(director: Oliver Stone; screenwriter: Stanley Weiser; cinematographer: Phedon Papamichael; editor: Julie Monroe; music: Paul Cantelon; cast: Josh Brolin (George W. Bush), Elizabeth Banks (Laura Bush), Ellen Burstyn (Barbara Bush), James Cromwell (George H. W. Bush), Richard Dreyfuss (Dick Cheney), Scott Glenn (Donald Rumsfeld), Toby Jones (Karl Rove), Stacy Keach (Earle Hudd), Bruce McGill (George Tenet), Thandie Newton (Condoleezza Rice), Jeffrey Wright (Colin Powell); Runtime: 129; MPAA Rating: PG-13; producers: Bill Block/Eric Kopeloff/Paul Hanson/Moritz Borman; Lionsgate; 2008)

“The film lets us know the American people made a huge mistake in electing W. as the 43rd president.”

Reviewed by Dennis Schwartz

Once controversial filmmaker Oliver Stone (“Wall Street”/”JFK”/”Platoon”), now decidedly more bland, directs and Stanley Weiser writes this topical biopic about the life and career of the ‘devil in the White House,’ arguably America’s worst president, George W. Bush, and bends over backwards to be fair. It’s fascinating at times as it goes from the present back to W.’s youthful days of inner turmoil, especially when looking at how mentally unbalanced is the wannabe John Wayne prez; but, the story still feels incomplete (the ending still awaits) and one that’s far too sympathetic to W. considering how much blood there is on his hands and how reckless he was in disregarding the Constitution. Though I realize it won’t please all the partisans on either side of the fence, as its fiction blends in with its nonfiction making this as it should be–Stone’s imaginative version of history. Yet even if it tells us nothing new, it at least tells us in certain terms that we were lied to and led into war on false pretenses.

In the course of W.’s rise and fall bio, which begs to be a documentary or a newspaper editorial, it covers in detail his daddy issues (at one point he says his simpatico father is Reagan and if needing to consult someone about an important issue only the Lord will do), his troubled womanizing booze years, his elitist frat days at Yale as the spoiled privileged son of power, his born-again evangelical Christian conversion leading to the giving up of booze (though his evangelical belief is real, it’s hard to think of him as a real Christian when he shows no empathy for the victims and still retains a big ego), his marriage to his loyal and supportive wife Laura (Elizabeth Banks) and his surprising success in politics when he failed in everything else (the demons that caused him to drink now become the demons that influence him in politics).

By being so conventional, Stone relies on the following two ingredients to get his story across: accurate research (there’s only one dream scene that is not based on fact, and Brolin’s frantic characterization of him as someone always in motion looks true but is based on speculation) and some great performances. That comes from the likes of the following: Josh Brolin as an empty headed ambitious W., who did it all to please poppy and then proves he could accomplish something in life by doing better than dad (bumbling junior wanted to be stronger than dad, thereby he goes to war); James Cromwell as W.’s beleaguered noble father, painted as more or less a decent guy (even with those Willie Horton ads), who is a foil for junior and would have preferred his smarter and more stable younger son Jeb to try for the presidency; Richard Dreyfuss, capturing the darkness, sneers and smugness of Dick Cheney to a tee; and the rest of W.’s creepy inner circle giving good impersonations of their noxious characters to give us a bird’s eye view of how they all banded together to lie to the American people about the war– from WMDs to their real agenda to take control of the oil in the Middle East and thereby control that region.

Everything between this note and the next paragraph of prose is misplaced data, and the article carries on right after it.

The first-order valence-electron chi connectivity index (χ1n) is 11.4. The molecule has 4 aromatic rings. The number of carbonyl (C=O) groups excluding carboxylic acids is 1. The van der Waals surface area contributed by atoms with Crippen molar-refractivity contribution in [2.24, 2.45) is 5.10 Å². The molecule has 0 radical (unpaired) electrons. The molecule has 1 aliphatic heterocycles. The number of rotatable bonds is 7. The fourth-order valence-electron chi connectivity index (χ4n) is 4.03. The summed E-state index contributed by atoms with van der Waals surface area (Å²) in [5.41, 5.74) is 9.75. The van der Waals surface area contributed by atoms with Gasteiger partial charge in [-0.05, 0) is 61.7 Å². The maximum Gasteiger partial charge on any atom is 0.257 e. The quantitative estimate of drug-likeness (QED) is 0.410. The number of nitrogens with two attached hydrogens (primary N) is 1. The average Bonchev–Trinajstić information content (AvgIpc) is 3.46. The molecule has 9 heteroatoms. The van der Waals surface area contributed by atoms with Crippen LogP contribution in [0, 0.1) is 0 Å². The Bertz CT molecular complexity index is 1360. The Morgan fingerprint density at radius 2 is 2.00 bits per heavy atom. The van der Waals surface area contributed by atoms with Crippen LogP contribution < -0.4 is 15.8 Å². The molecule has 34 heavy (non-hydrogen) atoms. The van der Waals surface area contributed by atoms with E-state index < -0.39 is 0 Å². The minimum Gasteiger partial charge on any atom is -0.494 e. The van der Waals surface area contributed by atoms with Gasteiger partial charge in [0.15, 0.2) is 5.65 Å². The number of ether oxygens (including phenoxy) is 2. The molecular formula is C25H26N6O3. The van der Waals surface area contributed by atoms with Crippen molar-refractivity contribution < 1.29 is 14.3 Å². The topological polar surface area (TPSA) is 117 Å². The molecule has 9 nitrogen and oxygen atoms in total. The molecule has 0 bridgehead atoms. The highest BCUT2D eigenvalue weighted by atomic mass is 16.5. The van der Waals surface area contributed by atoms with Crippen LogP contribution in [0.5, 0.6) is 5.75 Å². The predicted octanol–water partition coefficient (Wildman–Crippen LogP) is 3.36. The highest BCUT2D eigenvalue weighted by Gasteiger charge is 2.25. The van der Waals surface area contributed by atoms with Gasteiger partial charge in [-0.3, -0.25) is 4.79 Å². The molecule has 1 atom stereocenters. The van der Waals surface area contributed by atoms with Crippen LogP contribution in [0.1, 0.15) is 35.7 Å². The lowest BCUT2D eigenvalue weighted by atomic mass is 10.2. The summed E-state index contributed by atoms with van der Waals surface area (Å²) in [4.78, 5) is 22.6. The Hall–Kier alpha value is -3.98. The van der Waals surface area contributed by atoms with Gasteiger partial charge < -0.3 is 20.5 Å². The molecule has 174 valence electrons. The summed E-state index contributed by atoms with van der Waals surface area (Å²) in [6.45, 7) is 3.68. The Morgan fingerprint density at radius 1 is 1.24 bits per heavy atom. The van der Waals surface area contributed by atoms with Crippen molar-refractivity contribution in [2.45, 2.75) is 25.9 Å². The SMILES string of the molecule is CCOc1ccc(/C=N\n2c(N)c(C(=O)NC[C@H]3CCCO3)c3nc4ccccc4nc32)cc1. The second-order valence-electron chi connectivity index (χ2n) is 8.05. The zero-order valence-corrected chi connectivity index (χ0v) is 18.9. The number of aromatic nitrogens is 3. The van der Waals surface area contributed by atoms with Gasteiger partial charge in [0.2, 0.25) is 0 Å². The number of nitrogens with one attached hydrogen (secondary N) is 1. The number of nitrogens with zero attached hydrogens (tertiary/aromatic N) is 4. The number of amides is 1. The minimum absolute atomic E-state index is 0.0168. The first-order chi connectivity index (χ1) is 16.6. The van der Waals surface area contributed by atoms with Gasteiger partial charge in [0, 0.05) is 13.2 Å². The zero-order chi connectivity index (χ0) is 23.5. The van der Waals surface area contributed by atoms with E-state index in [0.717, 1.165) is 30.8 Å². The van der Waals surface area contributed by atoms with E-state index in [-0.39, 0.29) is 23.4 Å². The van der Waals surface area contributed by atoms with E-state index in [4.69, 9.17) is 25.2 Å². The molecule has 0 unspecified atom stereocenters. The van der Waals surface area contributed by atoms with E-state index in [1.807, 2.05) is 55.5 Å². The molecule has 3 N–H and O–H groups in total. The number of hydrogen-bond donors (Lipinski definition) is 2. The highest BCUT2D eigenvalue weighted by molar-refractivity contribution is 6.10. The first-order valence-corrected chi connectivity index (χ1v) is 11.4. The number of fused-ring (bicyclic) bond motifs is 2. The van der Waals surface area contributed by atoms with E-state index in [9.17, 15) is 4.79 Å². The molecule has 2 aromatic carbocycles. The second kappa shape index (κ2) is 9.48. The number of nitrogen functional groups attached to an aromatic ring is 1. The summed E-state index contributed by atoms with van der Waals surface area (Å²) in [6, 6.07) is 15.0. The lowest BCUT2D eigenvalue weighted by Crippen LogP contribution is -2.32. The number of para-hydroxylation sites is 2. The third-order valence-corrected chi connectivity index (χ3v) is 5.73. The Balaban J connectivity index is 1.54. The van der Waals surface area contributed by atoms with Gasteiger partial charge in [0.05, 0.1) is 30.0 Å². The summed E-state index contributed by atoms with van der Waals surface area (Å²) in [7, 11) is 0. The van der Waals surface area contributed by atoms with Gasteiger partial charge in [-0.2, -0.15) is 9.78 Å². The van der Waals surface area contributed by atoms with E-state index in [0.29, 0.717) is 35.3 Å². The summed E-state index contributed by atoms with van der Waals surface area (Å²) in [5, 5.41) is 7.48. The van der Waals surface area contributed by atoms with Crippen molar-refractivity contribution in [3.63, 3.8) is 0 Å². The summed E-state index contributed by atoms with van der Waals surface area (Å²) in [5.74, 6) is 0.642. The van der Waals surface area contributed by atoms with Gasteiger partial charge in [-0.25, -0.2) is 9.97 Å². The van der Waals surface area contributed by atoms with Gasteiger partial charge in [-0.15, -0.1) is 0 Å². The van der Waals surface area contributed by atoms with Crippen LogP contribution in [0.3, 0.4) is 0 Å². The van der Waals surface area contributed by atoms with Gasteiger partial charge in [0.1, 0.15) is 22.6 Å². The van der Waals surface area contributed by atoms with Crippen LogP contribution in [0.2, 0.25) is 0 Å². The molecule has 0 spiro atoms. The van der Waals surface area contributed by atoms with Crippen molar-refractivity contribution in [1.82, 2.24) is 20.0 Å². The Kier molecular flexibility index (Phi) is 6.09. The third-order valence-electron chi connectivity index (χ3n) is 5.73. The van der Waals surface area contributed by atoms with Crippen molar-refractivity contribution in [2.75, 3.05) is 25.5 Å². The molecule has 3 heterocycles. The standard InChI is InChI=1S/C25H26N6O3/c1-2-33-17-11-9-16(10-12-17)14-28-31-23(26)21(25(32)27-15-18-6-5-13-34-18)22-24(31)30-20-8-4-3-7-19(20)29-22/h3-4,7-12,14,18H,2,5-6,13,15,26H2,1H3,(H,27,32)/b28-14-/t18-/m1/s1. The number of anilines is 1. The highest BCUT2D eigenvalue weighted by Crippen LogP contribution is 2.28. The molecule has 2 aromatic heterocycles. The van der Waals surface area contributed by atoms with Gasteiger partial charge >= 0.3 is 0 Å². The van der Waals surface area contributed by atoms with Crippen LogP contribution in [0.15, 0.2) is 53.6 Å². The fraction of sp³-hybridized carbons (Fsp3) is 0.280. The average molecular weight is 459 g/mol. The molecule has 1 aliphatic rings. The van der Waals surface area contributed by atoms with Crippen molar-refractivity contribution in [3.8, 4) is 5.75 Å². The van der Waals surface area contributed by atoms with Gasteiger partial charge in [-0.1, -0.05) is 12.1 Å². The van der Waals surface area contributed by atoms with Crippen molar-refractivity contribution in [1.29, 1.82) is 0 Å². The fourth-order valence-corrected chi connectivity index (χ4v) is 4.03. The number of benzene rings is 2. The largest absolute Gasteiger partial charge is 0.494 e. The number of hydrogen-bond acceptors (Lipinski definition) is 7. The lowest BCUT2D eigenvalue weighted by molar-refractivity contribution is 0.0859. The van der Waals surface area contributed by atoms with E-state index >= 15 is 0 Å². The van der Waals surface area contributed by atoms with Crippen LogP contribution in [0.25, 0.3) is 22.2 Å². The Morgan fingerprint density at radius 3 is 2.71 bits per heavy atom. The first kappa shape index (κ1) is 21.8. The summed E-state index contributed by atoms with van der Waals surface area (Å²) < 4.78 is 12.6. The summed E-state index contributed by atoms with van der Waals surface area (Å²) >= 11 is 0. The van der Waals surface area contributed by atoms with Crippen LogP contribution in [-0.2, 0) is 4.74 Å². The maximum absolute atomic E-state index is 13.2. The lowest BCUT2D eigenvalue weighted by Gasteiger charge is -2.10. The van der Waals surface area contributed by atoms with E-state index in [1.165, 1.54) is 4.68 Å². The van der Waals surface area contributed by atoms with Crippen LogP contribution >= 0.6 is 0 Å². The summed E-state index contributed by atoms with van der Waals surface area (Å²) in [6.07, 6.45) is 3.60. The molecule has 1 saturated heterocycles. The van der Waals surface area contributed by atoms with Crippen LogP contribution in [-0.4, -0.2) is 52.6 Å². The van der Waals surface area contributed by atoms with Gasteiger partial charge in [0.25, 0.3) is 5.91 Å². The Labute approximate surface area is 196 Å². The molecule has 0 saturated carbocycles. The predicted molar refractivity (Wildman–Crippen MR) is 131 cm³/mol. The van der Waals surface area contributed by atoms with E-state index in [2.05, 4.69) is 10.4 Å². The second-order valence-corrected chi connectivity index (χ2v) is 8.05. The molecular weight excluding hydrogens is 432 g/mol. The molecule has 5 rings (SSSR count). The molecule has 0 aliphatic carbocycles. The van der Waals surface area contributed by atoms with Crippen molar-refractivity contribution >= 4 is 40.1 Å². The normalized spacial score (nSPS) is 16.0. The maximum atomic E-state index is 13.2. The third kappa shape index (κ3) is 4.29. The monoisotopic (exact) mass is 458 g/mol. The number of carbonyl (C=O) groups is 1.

Stone lets us see W. as the conflicted Christian in many different moments of his life; such as, when he boldly states he’s the Decider, even when he’s not curious enough to know how the war is being carried out by his inept cabinet; his animal quality when he utters “Don’t think too much, it screws your head up;” and in the closing scene’s press conference when W. still doesn’t know or think he did anything wrong even though everything he did has seemingly gone up in smoke.

The film lets us know the American people made a huge mistake in electing Bush as the 43rd president, and even though that seems obvious by now it doesn’t hurt saying it again and again so maybe people can be woken up not to be taken in again by such a “field of dreams” poser (at least for not around twenty years, the time it would probably take to straighten out W.’s mess). I saw it as an honest effort to get at the truth associated with this president, but it left me cold in its SNL caricatures that lacked satirical wit and in the facile exploration of the Oedipal issues raised that falsely made it seem like the older Bush was merely a patrician and junior merely the likable “average Joe” who unexpectedly became president when he wasn’t appointed baseball commissioner. W.’s biography deserves a more critical look at how he put the American people at risk manipulating them into accepting an unnecessary war in Iraq and couldn’t complete the job in Afghanistan against the terrorists who deserved to be retaliated against for their 9/11 attack, than mostly a comedy of errors take on his presidency. I guess the more serious implications are something for other films to go after, or Stone to follow through in given time when all the dust settles and we even learn more about this prez and his henchmen. But, in the meantime, I’ll live with this biopic for its immediacy and for letting us know even before W.’s second term is up that history will not be kind to him.


REVIEWED ON 10/18/2008 GRADE: B     https://dennisschwartzreviews.com/